Due to the “recent opening of the UK and with the market reacting positively to this news, we are confident that we will recover some of the activity that we lost last year,” she said.
Despite the general optimism, the truth is that the number of Brits who have arrived so far has yet to make a considerable difference to businesses.
As Gary Search from the Fat Cats on the Marina Bar and Restaurant at Albufeira Marina told us, “we’re waiting for the taps to open, but for now they’re still firmly shut.
“Monday was even quieter than it has been usually. Tuesday was a bit better, but we’ve yet to see a difference and we’re hoping it’s going to happen soon.”
Further to the east, Vilamoura Marina’s News restaurant has already started welcoming some Brits.
“There has been a minimal increase in customers and a bit more movement, but we’re expecting things to really start improving on May 29,” owner Isabel Almeida told the Resident.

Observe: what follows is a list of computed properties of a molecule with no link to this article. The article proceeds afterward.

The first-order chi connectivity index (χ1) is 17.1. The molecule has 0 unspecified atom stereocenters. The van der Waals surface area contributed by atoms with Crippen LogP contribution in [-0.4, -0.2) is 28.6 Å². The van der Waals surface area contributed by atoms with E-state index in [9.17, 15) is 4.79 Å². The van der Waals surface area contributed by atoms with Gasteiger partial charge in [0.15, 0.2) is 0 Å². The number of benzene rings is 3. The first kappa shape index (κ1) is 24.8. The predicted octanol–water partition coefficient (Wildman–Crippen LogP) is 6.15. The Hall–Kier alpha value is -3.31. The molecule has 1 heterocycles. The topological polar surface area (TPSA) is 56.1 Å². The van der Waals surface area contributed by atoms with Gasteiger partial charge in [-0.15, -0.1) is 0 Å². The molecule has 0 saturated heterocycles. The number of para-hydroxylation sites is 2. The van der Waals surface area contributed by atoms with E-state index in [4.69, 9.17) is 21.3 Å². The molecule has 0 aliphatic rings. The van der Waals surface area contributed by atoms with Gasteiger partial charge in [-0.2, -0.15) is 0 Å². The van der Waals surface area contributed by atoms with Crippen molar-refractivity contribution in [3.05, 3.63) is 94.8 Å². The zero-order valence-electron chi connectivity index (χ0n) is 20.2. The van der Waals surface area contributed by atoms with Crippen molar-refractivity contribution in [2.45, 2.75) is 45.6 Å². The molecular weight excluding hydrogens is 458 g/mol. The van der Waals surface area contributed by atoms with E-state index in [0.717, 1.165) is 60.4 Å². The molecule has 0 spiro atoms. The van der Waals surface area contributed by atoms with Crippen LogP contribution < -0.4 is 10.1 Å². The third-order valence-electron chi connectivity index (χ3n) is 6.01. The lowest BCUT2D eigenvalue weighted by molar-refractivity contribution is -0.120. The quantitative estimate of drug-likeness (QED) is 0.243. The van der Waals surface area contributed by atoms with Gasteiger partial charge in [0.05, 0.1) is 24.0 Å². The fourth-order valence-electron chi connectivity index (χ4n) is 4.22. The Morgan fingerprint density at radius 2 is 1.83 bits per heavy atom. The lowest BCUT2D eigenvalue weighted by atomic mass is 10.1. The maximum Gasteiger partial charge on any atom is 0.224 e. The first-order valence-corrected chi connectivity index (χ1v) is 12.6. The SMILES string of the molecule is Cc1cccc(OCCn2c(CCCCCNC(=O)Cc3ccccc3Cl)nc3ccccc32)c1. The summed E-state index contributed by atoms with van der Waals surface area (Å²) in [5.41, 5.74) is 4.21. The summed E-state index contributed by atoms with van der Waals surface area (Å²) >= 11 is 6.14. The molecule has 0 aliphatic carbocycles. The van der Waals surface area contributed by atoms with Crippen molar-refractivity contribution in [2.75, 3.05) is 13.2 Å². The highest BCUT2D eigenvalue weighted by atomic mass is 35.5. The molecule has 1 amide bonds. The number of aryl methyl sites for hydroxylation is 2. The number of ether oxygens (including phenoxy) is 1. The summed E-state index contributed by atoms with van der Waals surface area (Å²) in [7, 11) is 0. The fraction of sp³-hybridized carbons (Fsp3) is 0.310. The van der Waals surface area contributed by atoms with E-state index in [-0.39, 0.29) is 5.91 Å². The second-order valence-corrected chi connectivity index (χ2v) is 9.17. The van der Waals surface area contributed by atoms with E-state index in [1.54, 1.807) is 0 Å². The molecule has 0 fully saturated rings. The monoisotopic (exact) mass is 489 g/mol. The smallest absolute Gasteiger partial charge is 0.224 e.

“We were lucky to actually have had a good summer last year, and we’re hoping this summer will follow suit,” she said.
“One thing I’ve noticed is that we seem to be welcoming Brits with a larger spending power. The crisis definitely seems to be keeping those on reduced budgets away,” Almeida added.
Indeed, many have pointed out how the high costs of having to undergo Covid-19 tests may be keeping some tourists away.
Earlier this month, the International Air Transport Association (IATA) called on governments to ensure that the costs of Covid-19 testing “don’t put travel out of reach for individuals and families.
“To facilitate an efficient restart of international travel, Covid-19 testing must be affordable as well as timely, widely available and effective,” the association said.
Portugal top destination for expats, study finds
Portugal has ranked in the top-five of several rankings in a survey called ‘The Best & Worst Places for Expats in 2021’ carried out by InterNations, described as the “largest global community for people living abroad”.
Not only is Portugal considered the fifth best expat destination in the world, it is also ranked second in terms of expats “feeling at home” (Mexico grabbed the top spot) and third in terms of “best quality of life”.
By MICHAEL BRUXO
Photos: Maria Simiris/Open Media Group